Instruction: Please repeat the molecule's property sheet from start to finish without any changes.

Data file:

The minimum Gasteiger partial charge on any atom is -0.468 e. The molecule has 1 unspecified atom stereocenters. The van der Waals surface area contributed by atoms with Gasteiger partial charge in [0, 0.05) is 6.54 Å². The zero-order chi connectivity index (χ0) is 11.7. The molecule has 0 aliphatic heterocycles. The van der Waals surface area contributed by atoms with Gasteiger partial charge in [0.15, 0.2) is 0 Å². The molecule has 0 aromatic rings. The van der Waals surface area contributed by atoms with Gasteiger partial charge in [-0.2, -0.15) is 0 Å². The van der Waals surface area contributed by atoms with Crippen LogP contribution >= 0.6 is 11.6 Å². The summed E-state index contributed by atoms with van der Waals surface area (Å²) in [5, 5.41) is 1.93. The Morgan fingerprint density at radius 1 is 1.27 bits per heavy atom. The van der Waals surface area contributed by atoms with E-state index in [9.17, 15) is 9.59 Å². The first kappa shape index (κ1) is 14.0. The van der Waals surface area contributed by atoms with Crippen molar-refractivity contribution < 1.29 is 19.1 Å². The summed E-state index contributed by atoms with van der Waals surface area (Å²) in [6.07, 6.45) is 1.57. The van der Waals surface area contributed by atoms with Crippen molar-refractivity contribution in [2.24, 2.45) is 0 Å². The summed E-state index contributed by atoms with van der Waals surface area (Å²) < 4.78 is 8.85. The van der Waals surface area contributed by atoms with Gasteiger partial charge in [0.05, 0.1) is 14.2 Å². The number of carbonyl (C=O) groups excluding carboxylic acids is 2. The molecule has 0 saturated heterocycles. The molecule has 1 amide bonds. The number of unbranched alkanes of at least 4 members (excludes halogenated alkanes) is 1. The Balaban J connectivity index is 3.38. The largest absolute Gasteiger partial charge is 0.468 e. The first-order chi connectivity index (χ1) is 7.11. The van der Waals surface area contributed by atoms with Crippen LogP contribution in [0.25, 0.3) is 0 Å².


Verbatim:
The minimum Gasteiger partial charge on any atom is -0.468 e. The molecule has 1 unspecified atom stereocenters. The van der Waals surface area contributed by atoms with Gasteiger partial charge in [0, 0.05) is 6.54 Å². The zero-order chi connectivity index (χ0) is 11.7. The molecule has 0 aliphatic heterocycles. The van der Waals surface area contributed by atoms with Gasteiger partial charge in [0.15, 0.2) is 0 Å². The molecule has 0 aromatic rings. The van der Waals surface area contributed by atoms with Gasteiger partial charge in [-0.2, -0.15) is 0 Å². The van der Waals surface area contributed by atoms with Crippen LogP contribution >= 0.6 is 11.6 Å². The summed E-state index contributed by atoms with van der Waals surface area (Å²) in [5, 5.41) is 1.93. The Morgan fingerprint density at radius 1 is 1.27 bits per heavy atom. The van der Waals surface area contributed by atoms with E-state index in [9.17, 15) is 9.59 Å². The first kappa shape index (κ1) is 14.0. The van der Waals surface area contributed by atoms with Crippen molar-refractivity contribution < 1.29 is 19.1 Å². The summed E-state index contributed by atoms with van der Waals surface area (Å²) in [6.07, 6.45) is 1.57. The van der Waals surface area contributed by atoms with Crippen molar-refractivity contribution in [2.24, 2.45) is 0 Å². The summed E-state index contributed by atoms with van der Waals surface area (Å²) < 4.78 is 8.85. The van der Waals surface area contributed by atoms with Gasteiger partial charge in [0.05, 0.1) is 14.2 Å². The number of carbonyl (C=O) groups excluding carboxylic acids is 2. The molecule has 0 saturated heterocycles. The molecule has 1 amide bonds. The number of unbranched alkanes of at least 4 members (excludes halogenated alkanes) is 1. The Balaban J connectivity index is 3.38. The largest absolute Gasteiger partial charge is 0.468 e. The first-order chi connectivity index (χ1) is 7.11. The van der Waals surface area contributed by atoms with Crippen LogP contribution in [0.25, 0.3) is 0 Å².